It has indeed been a struggle implementing this law in the Philippines, most especially it has a large number of Catholics, where it will always be criticized among Catholic churches. However, there are also reasons why we need the RH Law.

  1. To prevent unplanned pregnancies

The Health Department has noted that Filipino women on average have one child more than they want. About half of all pregnancies in the Philippines (approximately 1.43 million a year) are unintended.

It is believed that the inadequate reproductive health services and information, the low rates of contraceptive use and the difficulties in obtaining access to artificial methods of contraception, contribute to the high rate of teenage pregnancies and maternal deaths in the country.

  1. To reduce abortion rate

There are half a million women who induce abortion procedure every year, here in the Philippines. There are 79,000 women admitted to hospitals for complications due to unsafe abortion while 800 women are dying from unsafe abortion.

It is said that one-third of unintended pregnancies end in abortion and twelve percent of maternal deaths are due to unsafe abortion.

  1. To prevent early pregnancy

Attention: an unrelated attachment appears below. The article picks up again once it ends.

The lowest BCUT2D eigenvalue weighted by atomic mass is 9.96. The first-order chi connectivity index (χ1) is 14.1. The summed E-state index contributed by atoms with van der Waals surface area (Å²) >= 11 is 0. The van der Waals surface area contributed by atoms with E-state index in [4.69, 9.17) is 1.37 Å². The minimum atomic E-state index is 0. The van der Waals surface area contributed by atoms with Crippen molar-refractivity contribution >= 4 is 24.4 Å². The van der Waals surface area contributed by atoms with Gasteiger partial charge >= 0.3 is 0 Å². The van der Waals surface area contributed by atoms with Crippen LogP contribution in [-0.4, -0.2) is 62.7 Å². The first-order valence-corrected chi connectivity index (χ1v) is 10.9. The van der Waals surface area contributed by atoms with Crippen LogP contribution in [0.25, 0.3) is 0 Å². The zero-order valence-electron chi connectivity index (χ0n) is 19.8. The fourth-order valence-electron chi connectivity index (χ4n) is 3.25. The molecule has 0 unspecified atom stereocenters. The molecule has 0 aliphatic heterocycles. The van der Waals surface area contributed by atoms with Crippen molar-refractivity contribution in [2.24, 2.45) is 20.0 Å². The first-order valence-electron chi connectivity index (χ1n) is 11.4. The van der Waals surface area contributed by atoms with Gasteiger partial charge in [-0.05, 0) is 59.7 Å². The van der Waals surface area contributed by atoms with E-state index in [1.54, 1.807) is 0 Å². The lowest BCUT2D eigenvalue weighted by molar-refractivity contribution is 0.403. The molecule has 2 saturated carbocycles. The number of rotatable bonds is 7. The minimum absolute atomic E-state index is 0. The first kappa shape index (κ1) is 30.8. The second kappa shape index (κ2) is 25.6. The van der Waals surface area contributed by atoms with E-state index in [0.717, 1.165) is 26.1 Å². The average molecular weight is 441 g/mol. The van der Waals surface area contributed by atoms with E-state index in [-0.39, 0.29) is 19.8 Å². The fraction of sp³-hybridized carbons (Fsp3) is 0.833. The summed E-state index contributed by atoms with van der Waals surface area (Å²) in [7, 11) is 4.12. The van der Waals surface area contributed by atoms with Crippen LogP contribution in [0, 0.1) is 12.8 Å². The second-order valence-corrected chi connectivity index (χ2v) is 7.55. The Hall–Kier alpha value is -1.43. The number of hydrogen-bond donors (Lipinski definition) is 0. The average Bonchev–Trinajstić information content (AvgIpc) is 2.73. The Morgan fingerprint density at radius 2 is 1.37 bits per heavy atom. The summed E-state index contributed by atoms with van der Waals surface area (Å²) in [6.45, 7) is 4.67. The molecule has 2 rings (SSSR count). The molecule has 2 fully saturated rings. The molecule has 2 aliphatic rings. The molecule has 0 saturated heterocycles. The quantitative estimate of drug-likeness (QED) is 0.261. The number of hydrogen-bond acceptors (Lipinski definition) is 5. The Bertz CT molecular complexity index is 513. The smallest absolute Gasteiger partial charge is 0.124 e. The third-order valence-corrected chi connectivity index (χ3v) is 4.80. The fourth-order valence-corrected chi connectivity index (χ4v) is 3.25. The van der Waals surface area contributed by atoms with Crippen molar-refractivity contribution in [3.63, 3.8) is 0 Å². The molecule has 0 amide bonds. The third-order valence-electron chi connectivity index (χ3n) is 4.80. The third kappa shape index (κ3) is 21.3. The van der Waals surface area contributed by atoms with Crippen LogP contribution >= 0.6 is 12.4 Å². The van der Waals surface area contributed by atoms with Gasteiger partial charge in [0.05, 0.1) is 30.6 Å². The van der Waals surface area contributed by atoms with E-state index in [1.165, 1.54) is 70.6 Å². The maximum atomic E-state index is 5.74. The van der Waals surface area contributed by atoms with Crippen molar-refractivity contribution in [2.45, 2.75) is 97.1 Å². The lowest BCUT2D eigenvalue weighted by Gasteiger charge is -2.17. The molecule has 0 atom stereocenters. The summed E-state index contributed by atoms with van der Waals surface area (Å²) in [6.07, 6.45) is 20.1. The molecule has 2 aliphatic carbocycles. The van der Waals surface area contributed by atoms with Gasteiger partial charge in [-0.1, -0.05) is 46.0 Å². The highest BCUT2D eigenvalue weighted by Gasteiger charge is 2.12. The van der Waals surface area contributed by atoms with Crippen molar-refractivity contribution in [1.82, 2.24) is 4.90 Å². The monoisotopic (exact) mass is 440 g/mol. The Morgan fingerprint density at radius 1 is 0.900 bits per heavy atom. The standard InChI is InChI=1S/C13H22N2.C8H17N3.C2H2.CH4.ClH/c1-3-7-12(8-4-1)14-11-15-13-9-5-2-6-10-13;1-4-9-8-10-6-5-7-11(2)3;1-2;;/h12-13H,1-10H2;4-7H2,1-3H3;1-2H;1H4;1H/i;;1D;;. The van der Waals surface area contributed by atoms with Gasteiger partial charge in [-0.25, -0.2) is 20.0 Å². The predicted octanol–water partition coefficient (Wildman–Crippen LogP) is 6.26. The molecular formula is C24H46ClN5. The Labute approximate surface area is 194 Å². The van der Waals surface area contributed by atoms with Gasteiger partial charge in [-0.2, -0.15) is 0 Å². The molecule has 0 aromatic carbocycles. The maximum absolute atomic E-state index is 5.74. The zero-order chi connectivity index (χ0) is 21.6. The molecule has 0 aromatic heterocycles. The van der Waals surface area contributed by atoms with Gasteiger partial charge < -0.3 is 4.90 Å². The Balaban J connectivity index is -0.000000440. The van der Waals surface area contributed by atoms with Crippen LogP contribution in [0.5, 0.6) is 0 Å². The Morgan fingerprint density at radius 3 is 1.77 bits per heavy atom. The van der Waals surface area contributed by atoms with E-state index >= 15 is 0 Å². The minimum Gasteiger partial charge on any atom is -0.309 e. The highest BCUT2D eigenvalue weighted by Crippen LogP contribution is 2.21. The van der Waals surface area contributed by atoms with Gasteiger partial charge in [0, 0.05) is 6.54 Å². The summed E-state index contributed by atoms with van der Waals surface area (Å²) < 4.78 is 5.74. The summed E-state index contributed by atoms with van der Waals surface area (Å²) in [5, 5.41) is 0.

According to our obligations under CEDAW, “teenage pregnancies…present a significant obstacle to girls’ educational opportunities and economic empowerment.” It is the government’s duty to “give priority attention to the situation of adolescents and that it provide sex education, targeted at girls and boys, with special attention to the prevention of early pregnancies and sexually transmitted diseases.

Moreover, many adolescents are sexually active and are not practicing contraceptive method. It is considered a high risk pregnancies of adolescent girls aged 18 years an below. Complications due to high blood and maternal mortality are high for adolescent girls giving birth.

Thus, the early childbirth for adolescent girls lead to disruption of schooling , resulting to lack of career options due to low education and lack of financial capability.

  1. To prevent rising HIV/AIDS cases

There is indeed a growing number of HIV cases in the Philippines. A growing number of women are getting HIV at 28%. Of the 821 AIDS cases reported in 2009, more than half of sexual transmissions was through heterosexual contact (30% were women and 70% were men). An alarming 35% of OFWs with HIV are seafarers with a corresponding increase in the number of wives of seafarers infected with HIV. Educational  campaigns and condoms might as well help prevent the fast growing HIV or AIDS cases in the Philippines.

  1. To avoid negative impact of having large families on poor people

A large size family on poor people results to poverty and lack of access to education and health services. In this case, it is applicable to poor families to engage in using contraceptives. There are also studies showing that the eldest or second eldest from poor, large families end up in prostitution to meet their families’ needs and many women from large families also end up being trafficked.